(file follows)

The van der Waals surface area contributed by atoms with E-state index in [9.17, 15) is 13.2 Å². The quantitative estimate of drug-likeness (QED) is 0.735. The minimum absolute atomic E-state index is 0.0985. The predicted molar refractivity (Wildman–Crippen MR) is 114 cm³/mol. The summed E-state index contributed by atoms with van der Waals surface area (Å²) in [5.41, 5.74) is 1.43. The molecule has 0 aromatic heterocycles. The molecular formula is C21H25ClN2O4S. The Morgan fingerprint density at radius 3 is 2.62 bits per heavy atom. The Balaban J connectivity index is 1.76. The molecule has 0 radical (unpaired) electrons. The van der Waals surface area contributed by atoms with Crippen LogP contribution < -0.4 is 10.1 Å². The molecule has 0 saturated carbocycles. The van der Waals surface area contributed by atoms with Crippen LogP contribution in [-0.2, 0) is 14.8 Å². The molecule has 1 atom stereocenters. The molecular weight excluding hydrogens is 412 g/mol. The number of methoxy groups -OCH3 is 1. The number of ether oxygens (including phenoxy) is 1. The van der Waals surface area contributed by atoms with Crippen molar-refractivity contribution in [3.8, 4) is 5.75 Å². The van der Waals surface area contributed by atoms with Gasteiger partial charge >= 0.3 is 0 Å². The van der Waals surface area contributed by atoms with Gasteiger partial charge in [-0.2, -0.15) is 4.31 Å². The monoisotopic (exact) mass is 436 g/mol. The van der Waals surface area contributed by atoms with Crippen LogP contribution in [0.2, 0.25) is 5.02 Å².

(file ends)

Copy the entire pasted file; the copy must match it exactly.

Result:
The van der Waals surface area contributed by atoms with E-state index in [9.17, 15) is 13.2 Å². The quantitative estimate of drug-likeness (QED) is 0.735. The minimum absolute atomic E-state index is 0.0985. The predicted molar refractivity (Wildman–Crippen MR) is 114 cm³/mol. The summed E-state index contributed by atoms with van der Waals surface area (Å²) in [5.41, 5.74) is 1.43. The molecule has 0 aromatic heterocycles. The molecular formula is C21H25ClN2O4S. The Morgan fingerprint density at radius 3 is 2.62 bits per heavy atom. The Balaban J connectivity index is 1.76. The molecule has 0 radical (unpaired) electrons. The van der Waals surface area contributed by atoms with Crippen LogP contribution < -0.4 is 10.1 Å². The molecule has 0 saturated carbocycles. The van der Waals surface area contributed by atoms with Crippen LogP contribution in [-0.2, 0) is 14.8 Å². The molecule has 1 atom stereocenters. The molecular weight excluding hydrogens is 412 g/mol. The number of methoxy groups -OCH3 is 1. The number of ether oxygens (including phenoxy) is 1. The van der Waals surface area contributed by atoms with Crippen molar-refractivity contribution in [3.8, 4) is 5.75 Å². The van der Waals surface area contributed by atoms with Gasteiger partial charge >= 0.3 is 0 Å². The van der Waals surface area contributed by atoms with Gasteiger partial charge in [-0.2, -0.15) is 4.31 Å². The monoisotopic (exact) mass is 436 g/mol. The van der Waals surface area contributed by atoms with Crippen LogP contribution in [0.2, 0.25) is 5.02 Å².